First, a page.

Across the country, urban farms are cropping up and making a difference in communities where food deserts have persisted. The idea is simple, but execution can be tricky.
Which is why a new app is aiming to help expedite the process by identifying potential areas to set up anything from growing vegetables to farming bee hives. Urb.ag is a mobile app developed by Fathom Information Design and was first developed for Boston after the city passed legislation allowing commercial urban farming in December 2013.
While Article 89, the new zoning policy, was heralded as a way to open up the city for commercial farming, Fathom designer Terrence Fradet recognized that understanding the policy was going to be difficult for most people who might want to start a farm. With support from the city, the Boston Redevelopment Authority, the Harvard Food Law and Policy Clinic and funding from the Knight Foundation’s Knight Prototype Fund, Fathom launched the app over the summer.
Urb.ag, which derives from urban agriculture, maps out the process of how to obtain zoning permits, submit necessary applications and explains the dense, municipal codes that are required to launch such a business. A user simply enters the Boston address into the app to begin the process, which then prompts a series of questions about whether you want to farm on the ground or roof, use hydroponics or conventional planting, etc. After customizing an ideal farm, the app clues you into the next steps on which government body to obtain permits from and where to apply.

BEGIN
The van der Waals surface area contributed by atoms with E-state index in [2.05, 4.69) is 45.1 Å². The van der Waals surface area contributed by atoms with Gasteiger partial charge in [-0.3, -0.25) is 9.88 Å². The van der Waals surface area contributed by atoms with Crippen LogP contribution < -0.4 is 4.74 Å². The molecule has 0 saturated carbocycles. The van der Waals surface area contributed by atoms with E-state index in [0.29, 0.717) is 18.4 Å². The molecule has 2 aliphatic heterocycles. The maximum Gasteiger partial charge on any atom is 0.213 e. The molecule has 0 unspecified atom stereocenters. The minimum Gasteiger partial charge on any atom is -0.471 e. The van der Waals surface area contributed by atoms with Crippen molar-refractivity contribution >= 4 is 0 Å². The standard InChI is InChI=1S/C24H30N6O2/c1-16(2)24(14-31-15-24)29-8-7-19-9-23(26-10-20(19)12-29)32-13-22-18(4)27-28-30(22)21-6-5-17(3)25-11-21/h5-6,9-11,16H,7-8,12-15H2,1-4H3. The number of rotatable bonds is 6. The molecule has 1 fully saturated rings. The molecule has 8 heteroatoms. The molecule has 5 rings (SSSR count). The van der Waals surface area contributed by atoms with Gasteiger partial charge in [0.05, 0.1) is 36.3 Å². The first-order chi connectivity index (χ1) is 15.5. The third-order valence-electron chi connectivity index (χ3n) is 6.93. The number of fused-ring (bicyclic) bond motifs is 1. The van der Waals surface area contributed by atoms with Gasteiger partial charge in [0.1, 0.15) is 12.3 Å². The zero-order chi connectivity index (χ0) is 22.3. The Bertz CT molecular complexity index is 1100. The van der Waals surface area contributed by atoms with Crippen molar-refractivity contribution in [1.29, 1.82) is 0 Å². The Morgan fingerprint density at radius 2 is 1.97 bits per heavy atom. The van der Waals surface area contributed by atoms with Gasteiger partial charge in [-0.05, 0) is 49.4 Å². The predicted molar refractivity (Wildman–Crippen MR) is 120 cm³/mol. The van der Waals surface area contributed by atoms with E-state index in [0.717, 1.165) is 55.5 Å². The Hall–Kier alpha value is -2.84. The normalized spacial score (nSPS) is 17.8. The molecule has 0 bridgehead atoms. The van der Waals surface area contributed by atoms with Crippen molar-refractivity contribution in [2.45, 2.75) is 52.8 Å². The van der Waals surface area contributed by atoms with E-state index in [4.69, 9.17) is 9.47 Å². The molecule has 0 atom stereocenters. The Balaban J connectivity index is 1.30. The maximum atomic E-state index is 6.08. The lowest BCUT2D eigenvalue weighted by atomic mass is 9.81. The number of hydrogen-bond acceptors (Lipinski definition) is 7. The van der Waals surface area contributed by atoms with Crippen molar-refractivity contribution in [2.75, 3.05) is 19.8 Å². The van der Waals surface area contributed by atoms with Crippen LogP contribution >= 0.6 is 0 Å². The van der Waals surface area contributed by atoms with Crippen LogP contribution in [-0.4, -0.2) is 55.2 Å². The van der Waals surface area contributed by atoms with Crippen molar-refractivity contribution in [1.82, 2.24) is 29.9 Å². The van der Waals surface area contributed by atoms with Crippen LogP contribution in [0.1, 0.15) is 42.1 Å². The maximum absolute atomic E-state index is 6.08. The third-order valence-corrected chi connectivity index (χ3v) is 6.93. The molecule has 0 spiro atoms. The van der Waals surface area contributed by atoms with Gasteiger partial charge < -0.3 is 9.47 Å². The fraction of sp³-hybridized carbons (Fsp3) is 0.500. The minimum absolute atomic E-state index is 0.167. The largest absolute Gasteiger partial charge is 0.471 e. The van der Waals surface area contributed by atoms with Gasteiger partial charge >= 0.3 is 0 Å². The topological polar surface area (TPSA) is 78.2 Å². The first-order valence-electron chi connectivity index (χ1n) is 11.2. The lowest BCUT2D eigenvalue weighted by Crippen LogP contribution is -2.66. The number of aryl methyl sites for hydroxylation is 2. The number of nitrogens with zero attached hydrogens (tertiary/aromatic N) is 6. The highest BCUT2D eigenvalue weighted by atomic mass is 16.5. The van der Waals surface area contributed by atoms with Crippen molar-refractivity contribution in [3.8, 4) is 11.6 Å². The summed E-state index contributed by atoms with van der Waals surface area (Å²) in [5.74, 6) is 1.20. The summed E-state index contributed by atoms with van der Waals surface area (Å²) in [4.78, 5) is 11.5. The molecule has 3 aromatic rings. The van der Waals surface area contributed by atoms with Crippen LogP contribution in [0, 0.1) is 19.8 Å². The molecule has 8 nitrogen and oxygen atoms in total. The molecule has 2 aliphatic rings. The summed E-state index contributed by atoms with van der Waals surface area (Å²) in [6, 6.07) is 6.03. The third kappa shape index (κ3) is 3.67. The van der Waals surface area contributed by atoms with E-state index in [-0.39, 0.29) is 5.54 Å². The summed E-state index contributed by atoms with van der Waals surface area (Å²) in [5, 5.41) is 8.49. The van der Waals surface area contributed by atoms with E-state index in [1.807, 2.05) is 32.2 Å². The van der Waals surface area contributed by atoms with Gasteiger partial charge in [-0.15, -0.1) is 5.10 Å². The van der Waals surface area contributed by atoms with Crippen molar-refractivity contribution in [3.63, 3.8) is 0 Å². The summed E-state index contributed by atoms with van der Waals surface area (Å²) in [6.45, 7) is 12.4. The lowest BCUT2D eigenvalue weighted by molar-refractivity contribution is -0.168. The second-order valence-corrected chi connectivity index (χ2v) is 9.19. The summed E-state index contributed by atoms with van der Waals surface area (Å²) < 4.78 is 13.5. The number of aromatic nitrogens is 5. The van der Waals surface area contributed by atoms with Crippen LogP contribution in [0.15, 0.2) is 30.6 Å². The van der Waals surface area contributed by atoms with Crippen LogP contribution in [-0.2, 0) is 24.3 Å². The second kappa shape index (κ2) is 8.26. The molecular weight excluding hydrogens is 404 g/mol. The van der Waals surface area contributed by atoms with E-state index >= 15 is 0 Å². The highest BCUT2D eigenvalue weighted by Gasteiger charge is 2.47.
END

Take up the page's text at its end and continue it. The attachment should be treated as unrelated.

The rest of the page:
“The way that zoning legislation works, you have different divisions, and within that there are subdistricts, and within that there are parcels,” a data lead on the project Alex Geller tells Fast Company. “You really quickly fall into a rabbit hole.”
Urb.ag, on the other hand, hones in on the location of where someone might want to start a farm and then applies the exact codes and what is required of the new law. For food deserts and other communities facing health problems, simplifying the process for urban farming could be a solution they’re seeking.
“You hear a lot of talk about food deserts and you hear a lot of talk about the obesity epidemic, and it all falls back on the idea that healthy food is less accessible for certain sectors of the population,” Geller tells Boston magazine. “I think what’s so cool about urban agriculture is in a city, where you have a coalescence of different populations, that seems like a point where it’s most especially important to make healthy food and local food accessible at a reasonable price.”
While the app is only available in Boston, it has potential to shape urban farming elsewhere and help government create better connections with citizens looking to transform urban agriculture.